Did you know that you have more than one credit score? Did you know that your income doesn’t affect your credit score at all? If this is news to you, read on as we expose seven common myths about credit scores.
In Canada there are two credit reporting agencies, Equifax and TransUnion. These agencies create credit reports and credit scores for Canadian consumers based on the information that creditors supply to them. Unfortunately, not every creditor reports their information to each of these agencies. A creditor may report to one agency and not the other. Creditors may also only update the credit agencies with your current information once a month—or less often in some cases. Consequently, Equifax and TransUnion may not have exactly the same credit information about you, nor do they use the exact same software to calculate credit scores. This will mean that each of these agencies will generate a different credit score for you based on the information that they have on record for you and how their software evaluates the information they do have for you.
You can get a free credit report each year from both Equifax and TransUnion, but you have to pay to find out your credit score. If you don’t want to pay, but you would like a rough idea of what your credit score is, you can get a general idea with this credit score estimator tool. A number of organizations are now offering credit scores for free. These include Credit Karma (in exchange, they share your financial information with advertisers) and RBC (the Royal Bank) who is providing their clients with free credit scores.
Whenever you apply for credit or open a new bank account, the banker will ask for permission to check your credit. At this time you can ask them what your credit score is. You can also ask them to tell you the strengths and weaknesses they see on your credit report if you want to improve your credit score. To get your free credit report right now, click here to find out how.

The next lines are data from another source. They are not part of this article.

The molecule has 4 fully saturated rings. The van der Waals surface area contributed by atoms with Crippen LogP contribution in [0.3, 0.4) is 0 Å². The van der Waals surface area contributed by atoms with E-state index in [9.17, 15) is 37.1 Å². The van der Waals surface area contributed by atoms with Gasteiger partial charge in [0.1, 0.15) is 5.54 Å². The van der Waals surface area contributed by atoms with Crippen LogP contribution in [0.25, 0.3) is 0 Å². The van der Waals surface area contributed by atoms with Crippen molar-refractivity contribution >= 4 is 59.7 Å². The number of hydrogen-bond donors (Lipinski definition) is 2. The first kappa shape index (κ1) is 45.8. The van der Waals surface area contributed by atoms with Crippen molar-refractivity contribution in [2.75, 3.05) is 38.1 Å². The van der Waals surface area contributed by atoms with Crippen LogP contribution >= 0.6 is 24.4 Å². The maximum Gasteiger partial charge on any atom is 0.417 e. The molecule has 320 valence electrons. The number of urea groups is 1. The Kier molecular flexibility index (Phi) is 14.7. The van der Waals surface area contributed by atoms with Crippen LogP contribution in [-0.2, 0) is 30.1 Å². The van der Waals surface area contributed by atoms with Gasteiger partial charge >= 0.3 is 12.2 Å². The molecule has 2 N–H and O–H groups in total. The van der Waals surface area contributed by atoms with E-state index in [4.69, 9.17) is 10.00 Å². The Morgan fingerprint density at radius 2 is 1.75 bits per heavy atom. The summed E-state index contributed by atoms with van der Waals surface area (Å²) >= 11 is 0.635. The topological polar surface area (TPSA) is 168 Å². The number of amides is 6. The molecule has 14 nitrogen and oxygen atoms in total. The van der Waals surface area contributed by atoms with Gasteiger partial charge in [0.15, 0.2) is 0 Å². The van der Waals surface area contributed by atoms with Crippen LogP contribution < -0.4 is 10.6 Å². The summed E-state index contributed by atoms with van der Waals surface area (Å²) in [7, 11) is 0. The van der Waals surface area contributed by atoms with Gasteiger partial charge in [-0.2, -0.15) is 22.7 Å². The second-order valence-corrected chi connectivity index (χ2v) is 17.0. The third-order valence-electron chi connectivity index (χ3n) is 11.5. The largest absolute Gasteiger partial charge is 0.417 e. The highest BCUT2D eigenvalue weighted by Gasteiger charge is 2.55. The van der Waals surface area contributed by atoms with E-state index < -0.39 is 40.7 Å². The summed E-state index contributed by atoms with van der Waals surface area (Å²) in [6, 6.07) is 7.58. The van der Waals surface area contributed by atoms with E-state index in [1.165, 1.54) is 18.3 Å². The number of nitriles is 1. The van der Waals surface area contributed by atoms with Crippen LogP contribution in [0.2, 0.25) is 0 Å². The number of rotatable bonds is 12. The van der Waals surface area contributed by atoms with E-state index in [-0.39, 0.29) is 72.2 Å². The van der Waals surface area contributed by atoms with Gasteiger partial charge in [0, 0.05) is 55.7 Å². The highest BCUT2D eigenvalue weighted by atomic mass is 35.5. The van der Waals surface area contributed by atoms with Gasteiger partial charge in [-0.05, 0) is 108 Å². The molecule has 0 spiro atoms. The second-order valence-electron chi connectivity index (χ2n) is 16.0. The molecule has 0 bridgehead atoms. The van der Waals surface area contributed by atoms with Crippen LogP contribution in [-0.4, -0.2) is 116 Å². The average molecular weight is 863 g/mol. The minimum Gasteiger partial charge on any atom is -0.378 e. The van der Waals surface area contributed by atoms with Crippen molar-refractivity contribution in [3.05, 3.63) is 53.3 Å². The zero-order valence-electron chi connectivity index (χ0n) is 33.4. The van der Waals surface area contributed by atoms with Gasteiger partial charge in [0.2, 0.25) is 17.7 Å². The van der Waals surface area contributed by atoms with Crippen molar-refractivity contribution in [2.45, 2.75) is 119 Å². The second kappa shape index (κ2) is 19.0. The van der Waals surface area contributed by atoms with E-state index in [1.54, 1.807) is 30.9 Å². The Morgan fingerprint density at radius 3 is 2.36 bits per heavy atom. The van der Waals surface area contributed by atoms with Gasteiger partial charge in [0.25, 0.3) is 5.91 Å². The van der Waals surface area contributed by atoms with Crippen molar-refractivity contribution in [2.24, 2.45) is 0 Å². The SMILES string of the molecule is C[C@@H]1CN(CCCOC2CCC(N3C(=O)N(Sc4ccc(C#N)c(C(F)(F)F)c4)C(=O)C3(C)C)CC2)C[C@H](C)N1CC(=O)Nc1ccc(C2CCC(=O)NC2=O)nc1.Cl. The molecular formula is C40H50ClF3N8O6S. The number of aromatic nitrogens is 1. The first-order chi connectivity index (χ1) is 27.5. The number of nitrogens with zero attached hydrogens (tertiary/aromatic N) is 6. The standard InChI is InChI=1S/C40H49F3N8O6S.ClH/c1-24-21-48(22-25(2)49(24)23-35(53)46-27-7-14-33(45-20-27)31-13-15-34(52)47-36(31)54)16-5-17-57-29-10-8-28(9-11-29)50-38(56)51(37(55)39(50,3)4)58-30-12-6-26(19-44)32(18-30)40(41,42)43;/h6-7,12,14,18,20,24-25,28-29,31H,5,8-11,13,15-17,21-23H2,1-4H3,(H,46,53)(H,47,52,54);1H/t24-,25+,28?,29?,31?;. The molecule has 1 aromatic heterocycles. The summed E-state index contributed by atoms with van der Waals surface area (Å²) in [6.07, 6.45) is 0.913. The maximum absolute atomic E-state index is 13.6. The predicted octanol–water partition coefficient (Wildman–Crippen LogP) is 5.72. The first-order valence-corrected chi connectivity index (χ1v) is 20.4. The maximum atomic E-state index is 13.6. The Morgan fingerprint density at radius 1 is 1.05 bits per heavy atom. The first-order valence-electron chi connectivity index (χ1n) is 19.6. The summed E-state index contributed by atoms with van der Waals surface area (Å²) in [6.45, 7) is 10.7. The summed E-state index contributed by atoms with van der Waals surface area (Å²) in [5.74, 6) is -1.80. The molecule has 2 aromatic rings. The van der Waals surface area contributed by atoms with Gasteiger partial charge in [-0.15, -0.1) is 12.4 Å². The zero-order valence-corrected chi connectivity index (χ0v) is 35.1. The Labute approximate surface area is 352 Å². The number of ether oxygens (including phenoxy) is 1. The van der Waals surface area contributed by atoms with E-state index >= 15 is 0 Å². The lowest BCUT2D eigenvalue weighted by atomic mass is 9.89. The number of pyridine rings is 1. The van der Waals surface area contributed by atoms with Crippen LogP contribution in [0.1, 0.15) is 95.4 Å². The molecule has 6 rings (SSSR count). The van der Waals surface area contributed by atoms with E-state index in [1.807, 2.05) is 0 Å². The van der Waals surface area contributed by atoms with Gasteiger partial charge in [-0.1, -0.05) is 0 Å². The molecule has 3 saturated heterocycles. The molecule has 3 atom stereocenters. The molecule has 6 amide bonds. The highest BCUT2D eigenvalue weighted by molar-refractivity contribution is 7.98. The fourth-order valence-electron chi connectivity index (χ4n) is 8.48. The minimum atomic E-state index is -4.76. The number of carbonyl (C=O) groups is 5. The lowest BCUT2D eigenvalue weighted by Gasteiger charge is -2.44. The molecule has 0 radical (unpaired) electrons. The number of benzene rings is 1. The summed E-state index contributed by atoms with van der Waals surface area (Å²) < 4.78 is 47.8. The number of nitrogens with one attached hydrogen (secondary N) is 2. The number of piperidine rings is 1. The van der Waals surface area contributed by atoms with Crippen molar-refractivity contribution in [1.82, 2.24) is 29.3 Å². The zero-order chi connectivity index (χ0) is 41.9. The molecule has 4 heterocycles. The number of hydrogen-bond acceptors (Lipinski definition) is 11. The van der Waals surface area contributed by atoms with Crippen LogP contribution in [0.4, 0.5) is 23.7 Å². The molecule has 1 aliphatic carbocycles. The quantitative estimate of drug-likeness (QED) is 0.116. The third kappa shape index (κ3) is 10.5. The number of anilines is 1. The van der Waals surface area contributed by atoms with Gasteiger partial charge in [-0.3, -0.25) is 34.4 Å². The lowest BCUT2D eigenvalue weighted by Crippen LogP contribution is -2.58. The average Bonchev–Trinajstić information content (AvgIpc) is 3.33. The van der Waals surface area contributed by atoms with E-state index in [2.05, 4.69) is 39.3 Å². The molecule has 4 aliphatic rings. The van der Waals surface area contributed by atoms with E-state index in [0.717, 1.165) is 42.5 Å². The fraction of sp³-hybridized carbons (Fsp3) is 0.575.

Your occupation and your income are not part of the credit scoring formula. Even if you are rich and famous, it doesn’t matter. Your occupation may or may not be reported to the credit reporting agencies when a creditor or lender requests a copy of your credit report, and your income is never reported—there isn’t even a place to put it on your credit report. Having a stable job and a good income is very important to lenders, but it has nothing to do with your credit report or your credit score. Your credit report only shows your payment history and credit behaviour, not your payment potential.
The credit reporting system is similar to the driver’s licensing system in that everyone has their own record. No one shares a record. If a policeman pulls you over for speeding, you can’t get the policeman to put the ticket on your spouse’s driving record. It goes on yours if you are at fault. The same is true with your credit report. If the debt is only in your name and you are late with your payments, the late payments are only reflected on your credit report. However, if a debt is joint, then the late payment notation goes onto both credit reports.
If you and your spouse are joint on all of your debts, then it is possible that you will have similar credit scores, but it is still unlikely that your scores will be the same for a number of reasons: the length of time each of you has had credit is probably different, you may have had a debt in only your name within the last 7 years, and not all joint debts always report on each person’s credit report (yes, this is weird. It’s one shortcoming of the system).